“People were pretty quickly aware of the fact that this was a mistake … I don’t believe any of our staff would have seen it really as anything other than the mistake that it was.”
The email was a standard message sent to people leaving the company, covering things such as handing back company equipment and confidentiality rules, and did not tell recipients they were fired, Lockstone said.
Aviva Investors is the fund management arm of UK-based Aviva plc, the world’s sixth-largest insurance group, and manages assets of more than 262 billion pounds ($420 billion).
It said in January it would shed around 160 jobs, about 12 percent of its global workforce.
Lockstone said he did not know why the intended recipient of the email was leaving the company.
If you haven’t looked over your employment policies in the past year, now is a good time to do so. Companies should have their employment counsel review such policies annually under any circumstances, simply to assure they remain in compliance with changing rules and regulations, suggests lawyer Jonathan Hyman, a partner at law firm Kohrman Jackson & Krantz.
If that isn’t enough reason, however, in March the Equal Employment Opportunity Commission issued a final rule amending Age Discrimination in Employment Act of 1967 regulations that could impact manufacturers in certain circumstances. The purpose of the ADEA is to prevent employment discrimination against employees age 40 or older.
The final rule concerns only “disparate-impact” claims and the “reasonable factors other than age” defense. In layman’s terms, that means it addresses employment practices that appear, on their face, not intended to exclude older workers but may have the impact of doing so anyway. The employment policies also must impact groups of people.
Two such examples include policies used to screen employees or procedures employed to lay off workers in broad reduction-in-workforce efforts.
Practically speaking, the final rule impacts only a small subset of circumstances, notes Hyman. However, because it relates to groups of people rather than individuals, the impact of running afoul of the rule could have larger financial implications.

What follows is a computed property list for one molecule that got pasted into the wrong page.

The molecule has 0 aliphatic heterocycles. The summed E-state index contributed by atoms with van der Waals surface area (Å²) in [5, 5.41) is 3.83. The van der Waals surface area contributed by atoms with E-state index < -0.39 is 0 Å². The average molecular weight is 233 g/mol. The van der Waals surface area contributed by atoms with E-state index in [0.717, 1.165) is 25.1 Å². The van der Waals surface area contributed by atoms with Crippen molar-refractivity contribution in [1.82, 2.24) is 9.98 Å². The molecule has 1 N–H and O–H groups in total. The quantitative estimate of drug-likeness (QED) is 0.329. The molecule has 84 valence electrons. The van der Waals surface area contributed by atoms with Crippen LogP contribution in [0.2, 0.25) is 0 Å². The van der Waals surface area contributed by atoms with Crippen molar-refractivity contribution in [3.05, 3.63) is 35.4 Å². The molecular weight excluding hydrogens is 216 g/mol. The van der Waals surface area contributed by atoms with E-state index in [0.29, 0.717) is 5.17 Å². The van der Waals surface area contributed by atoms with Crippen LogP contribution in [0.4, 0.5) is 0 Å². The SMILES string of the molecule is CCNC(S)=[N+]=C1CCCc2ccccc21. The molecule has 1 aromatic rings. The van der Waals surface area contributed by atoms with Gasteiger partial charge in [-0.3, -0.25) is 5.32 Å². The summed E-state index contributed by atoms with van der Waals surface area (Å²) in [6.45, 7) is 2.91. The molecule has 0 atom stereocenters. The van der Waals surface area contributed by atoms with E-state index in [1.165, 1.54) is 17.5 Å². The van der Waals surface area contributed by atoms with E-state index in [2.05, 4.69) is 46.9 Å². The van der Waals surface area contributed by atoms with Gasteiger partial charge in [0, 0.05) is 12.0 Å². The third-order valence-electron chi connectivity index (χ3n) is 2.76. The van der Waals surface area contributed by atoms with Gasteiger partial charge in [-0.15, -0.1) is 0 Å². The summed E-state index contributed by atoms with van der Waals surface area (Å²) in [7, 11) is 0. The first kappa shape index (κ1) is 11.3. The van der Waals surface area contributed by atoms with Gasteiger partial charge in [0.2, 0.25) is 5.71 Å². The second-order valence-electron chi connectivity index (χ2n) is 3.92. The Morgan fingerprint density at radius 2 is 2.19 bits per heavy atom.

According to the EEOC, “the final rule strikes the appropriate balance between protecting older workers from discriminatory, unreasonable business decisions and preserving an employer’s ability to make reasonable business decisions.”
The rule, says Hyman, is a “not so gentle, but much-needed reminder” that facially neutral employment policies aren’t enough.
What Manufacturers Can Do
Lawyer Eric Martin of McGuireWoods offers several practical steps manufacturers should take to lessen the likelihood of facing challenges on this rule.
- Make sure employment practices used to screen employees closely relate to the work performed. “For example, if the employer imposes a mandatory ability to lift up to 50 pounds — which would tend to have a greater impact on older employees — that should be based on actual working conditions that require employees to lift 50 pounds,” he says.
- Provide appropriate training to supervisors who have discretion to make employment decisions that could impact older workers.
- For actions such as layoffs, determine whether the selection process impacts older workers disproportionately, and adjust as needed. “For example, selecting employees with higher pay rates for layoff may impact older workers disproportionately.” Consider using other factors, he says.
- Use objective criteria for employment decisions. For example, he says, choosing “least productive” employees may feed into a stereotype about older workers. Objective productivity measures such as “units per shift” are better choices.
- Thoroughly document the decision-making process. “Under the new guidelines, manufacturers must be prepared to show that the decisions they make are reasonable.”
Read the full text Jill Jusko for Industry Week here.